The second day of the conference was filled with technical presentations on a number of topics related to mining, infrastructure, construction, robotics, mission concepts, and education & public outreach. Several of the talks dealt with how to make concrete from the local basaltic regolith on the Moon or Hawaii. 3D printers that use concrete as a medium are one very interesting technology that could construct infrastructure needed for a lunar base. The students from the Alabama Lunabotics team were there along with their winning robotic miner. Google Lunar X PRIZE team White Label Space also brought its rover to the conference. I gave a presentation based on my UND thesis how humans might work to carry out geophysical surveys on other planets and how the HI-SEAS habitat on Mauna Loa could be used as a base of operations for follow-on field tests.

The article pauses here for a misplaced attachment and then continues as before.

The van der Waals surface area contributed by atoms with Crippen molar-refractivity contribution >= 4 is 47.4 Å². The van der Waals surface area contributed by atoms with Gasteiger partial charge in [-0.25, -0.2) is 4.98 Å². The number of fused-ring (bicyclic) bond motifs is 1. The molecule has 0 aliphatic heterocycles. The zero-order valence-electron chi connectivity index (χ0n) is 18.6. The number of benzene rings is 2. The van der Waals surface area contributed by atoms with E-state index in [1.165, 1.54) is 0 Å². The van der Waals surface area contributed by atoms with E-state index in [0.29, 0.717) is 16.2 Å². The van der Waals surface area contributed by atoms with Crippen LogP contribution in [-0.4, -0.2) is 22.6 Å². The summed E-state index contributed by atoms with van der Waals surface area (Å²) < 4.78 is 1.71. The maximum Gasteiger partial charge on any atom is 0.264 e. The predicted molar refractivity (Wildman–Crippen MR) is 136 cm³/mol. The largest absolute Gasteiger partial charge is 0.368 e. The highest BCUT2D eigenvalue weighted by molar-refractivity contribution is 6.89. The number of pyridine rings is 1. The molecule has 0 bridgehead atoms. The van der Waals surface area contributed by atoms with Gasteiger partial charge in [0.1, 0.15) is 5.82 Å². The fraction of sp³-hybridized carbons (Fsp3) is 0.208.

The press conference held on the second day of the meeting garnered some local and state news media attention with front page stories in newspapers West Hawaii Today and Hawaii Tribune Herald. The Honolulu ABC affiliate KITV 4 News aired a story as well, which you can watch below or here.